There's some bad innards from C compatibility, but that's only a small sliver of the overall language. The language overall is very big, but has a high level of consistency and.... dare I say orthogonality.
The open-ness of the language at the outset, especially around the breadth of available overloading, means that future improvements can work in an extremely wide space. It's one of the few languages that stays true to the "every type is a class, no type is special" philosophy.
It's powerful stuff and gives you more control than you can find almost anywhere else, especially with the more modern improvements that pull in a lot of goodies from other languages.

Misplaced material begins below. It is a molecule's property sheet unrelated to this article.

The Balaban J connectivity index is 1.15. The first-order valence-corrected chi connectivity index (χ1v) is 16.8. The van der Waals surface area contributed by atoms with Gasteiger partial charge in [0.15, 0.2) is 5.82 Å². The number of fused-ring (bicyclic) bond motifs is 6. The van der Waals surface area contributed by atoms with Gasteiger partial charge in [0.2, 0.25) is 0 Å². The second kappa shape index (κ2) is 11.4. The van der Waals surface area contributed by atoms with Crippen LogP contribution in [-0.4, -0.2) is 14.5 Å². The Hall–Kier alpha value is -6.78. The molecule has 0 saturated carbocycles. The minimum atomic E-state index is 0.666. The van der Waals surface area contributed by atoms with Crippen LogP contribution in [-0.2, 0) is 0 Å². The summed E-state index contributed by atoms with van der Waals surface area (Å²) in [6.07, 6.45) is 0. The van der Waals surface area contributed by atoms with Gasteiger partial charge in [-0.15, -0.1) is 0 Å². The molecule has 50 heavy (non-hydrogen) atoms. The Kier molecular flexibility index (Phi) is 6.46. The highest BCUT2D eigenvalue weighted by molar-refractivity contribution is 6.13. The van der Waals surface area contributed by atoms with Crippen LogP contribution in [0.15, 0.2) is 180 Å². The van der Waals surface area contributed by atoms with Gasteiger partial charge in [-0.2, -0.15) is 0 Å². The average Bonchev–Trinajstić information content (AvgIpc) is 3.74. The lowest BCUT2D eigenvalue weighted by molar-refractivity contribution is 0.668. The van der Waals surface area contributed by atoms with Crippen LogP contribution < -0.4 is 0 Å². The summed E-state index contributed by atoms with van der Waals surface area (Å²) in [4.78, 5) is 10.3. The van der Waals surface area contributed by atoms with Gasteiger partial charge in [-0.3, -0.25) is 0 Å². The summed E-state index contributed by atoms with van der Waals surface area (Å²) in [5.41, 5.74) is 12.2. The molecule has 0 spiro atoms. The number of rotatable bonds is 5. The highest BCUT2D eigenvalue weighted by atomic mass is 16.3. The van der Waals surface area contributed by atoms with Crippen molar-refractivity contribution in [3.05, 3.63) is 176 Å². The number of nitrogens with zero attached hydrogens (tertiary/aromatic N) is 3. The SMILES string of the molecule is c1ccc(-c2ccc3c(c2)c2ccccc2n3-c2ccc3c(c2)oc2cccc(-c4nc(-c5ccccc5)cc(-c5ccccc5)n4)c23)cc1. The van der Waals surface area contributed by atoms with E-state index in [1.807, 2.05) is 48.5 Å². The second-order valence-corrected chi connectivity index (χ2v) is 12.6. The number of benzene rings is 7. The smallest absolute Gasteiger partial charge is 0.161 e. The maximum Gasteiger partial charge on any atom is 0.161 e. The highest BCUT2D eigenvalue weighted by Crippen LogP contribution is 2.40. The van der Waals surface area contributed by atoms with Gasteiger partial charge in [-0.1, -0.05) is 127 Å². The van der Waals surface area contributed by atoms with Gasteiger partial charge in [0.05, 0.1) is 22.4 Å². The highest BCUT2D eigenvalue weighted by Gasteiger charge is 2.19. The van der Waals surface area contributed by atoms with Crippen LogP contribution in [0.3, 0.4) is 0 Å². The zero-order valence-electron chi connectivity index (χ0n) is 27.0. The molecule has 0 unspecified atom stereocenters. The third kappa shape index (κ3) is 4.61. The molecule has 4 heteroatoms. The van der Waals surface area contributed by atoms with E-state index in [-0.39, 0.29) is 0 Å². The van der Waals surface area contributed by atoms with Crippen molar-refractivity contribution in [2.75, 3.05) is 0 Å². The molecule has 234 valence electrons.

I'd say the biggest wart is the compiler-linking process... the fact that the preprocessor is still a thing is rough.
I like the "pit of success" analogy. In design (whether it's API or language, or even physical mechanisms), doing the right thing should be the easiest way to go. C++ has a narrow ridge of success, with cliffs not far from either side.
A more orthogonal, more powerful and even more controllable language, to me, would be some variant of Scheme or Lisp that let you produce fully typed ASTs or even target code for the places where you need absolute control over performance, but high level enough to focus on the business domain problems most of the time. C++ demonstrably simply can't climb very far in the abstraction stack; people don't write web apps in C++. That's the metric that matters in the end.
Bolting more bits onto Frankenstein wouldn't make him less of a monster.
I see what you mean, though.